Full-on sympathy for Jamie actually starts happening when you can see that he – a young, gifted writer who falls backwards into the career chance of lifetime – simply wants to enjoy his new-found success with an equally matched woman at his side. Cathy, (in “Climbing Uphill/Audition Sequence”) on the other-hand, struggles with her lot. She wants to be an actress but feels outmatched by the “two hundred girls – Who are younger and thinner than me. Who have already been to the gym. . . . ” and yet she rallies against what she sees happening to other girls she grew up with – and staunchly proclaims “I will not be the girl stuck at home in the ‘burbs With the baby, the dog and the garden of herbs. I will not be the girl in the sensible shoes Pushing burgers and beer-nuts and missing the clues. I will not be the girl who gets asked how it feels To be trotting along at the genius’s heels! I will not be the girl who requires a man to get by.” Clearly, she’s conflicted. And while she knows what she doesn’t want to be, and what she can’t be . . . what she wants to be, and can be is a little more elusive. Knackstedt skillfully handles this song – moving between thin audition and inner monologue to defiant stance while taking the audience along for the ride. And though we still love Cathy – at this point there’s a bit of an emotional rent . . . if this is what Jamie deals with daily, no wonder he’s wavering.
And Jamie says as much, in the very beautiful “If I Didn’t Believe In You”, where he for (we can only imagine) the hundredth time props Cathy up and tells her to keep going, because she’s worth it. It’s stunning in its truth - “If I’m cheering on your side, Cathy, Why can’t you support mine? Why do I have to feel I’ve committed some felony / Doing what I always swore I would do? I don’t want you to hurt. I don’t want you to sink. But you know what I think? I think you’ll be fine! Just hang on and you’ll see– But don’t make me wait ’til you do / To be happy with you– Will you listen to me? No one can give you courage / No one can thicken your skin. I will not fail so you can be comfortable, Cathy. I will not lose because you can’t win.” Wow. And at that moment – really – would any one begrudge Jamie his success?
It’s not all – to borrow a phrase – climbing uphill, however. The other half of The Last Five Years (which interweaves in between the sadness) is full of that dizziness that shines over those first days when you love someone beyond comprehension. “I have been waiting for you” they both cry – Jamie in the beginning of the show, Cathy at the end. The elation and excitement is palpable . . . Jamie is thrilled to have met his “Shiksa Goddess” who not only “breaks the cycle” of all the “Shabbas dinners on Friday nights With ev’ry Shapiro in Washington Heights” but who also seems to be able to give him some sort of freedom that he never experienced before. On the other hand, in “Goodbye Until Tomorrow” Cathy is thinking “Finally yes! Finally now! Finally something takes me away. Finally free! Finally he can cut through these strings, And open my wings!” And at that moment you’re thinking – oh. Oh . . . honey – no one can open your wings for you, child. No wonder we found you crying so hard an hour and a half ago.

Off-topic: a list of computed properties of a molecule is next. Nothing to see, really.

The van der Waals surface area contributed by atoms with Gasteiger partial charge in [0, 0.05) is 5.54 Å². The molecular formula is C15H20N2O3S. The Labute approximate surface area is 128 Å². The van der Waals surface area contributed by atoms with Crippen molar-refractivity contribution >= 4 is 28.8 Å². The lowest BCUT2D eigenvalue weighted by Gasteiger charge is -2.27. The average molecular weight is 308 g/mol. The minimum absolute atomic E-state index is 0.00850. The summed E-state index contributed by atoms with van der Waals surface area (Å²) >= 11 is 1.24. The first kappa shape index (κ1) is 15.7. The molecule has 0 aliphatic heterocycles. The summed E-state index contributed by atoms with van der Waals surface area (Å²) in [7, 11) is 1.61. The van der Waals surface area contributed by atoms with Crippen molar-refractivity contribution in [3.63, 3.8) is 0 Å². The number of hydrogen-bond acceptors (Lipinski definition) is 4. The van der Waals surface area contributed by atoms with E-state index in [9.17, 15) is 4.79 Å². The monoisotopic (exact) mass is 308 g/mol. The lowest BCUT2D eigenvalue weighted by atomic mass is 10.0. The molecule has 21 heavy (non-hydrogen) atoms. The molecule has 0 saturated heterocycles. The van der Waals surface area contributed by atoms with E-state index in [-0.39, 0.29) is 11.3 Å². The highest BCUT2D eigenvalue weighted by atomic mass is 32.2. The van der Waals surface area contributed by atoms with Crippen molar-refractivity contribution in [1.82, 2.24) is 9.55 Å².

Saddest of all is that this young couple, Jamie Wellerstein and Cathy Hyatt, are simply facing unusual – but not terribly insurmountable - challenges. Line up any relationship’s First Five Years and see how many challenges are flowering in between the cracks. But this show isn’t called The First Five Years. The fact that it purportedly mirror’s composer Jason Robert Brown’s relationship with his own wife make it only that much more poignant.
Musical director Colin Maier deserves much of the credit for the beauty of this production as well – with much of the story being told through song and just a few simple lines of dialogue here and there to bridge a scene, Maier’s pacing and passion is what takes you from point A to point B (or from point B to point A, depending on which character you’re playing). There are beautiful moments in the score that underline danger ahead – the way a canted angle would alert you in a film – and Maier draws these moments out perfectly without overstating them. He and Santiago partner perfectly to direct these two gifted actors to present a jewel of a play.
If you’ve been waiting, like I have, to see The Last Five Years, and if the thought of traveling a bit doesn’t phase you then I highly recommend taking some time to check out this production being mounted by Stage Left Productions. I left the theatre feeling emotionally drained, yet strangely elated. And honestly – if they ever want to ask me back to review officially, I’d be happy to drive on out to Jersey again.
~~~THE LAST FIVE YEARS Written by Jason Robert Brown Directed by Ed Santiago Musical Direction by Colin Maier . November 5 – 14, 2010 Stage Left Productions at Sketch Club Players 433 Glover Street Woodbury, NJ 08096 . Click Here to purchase tickets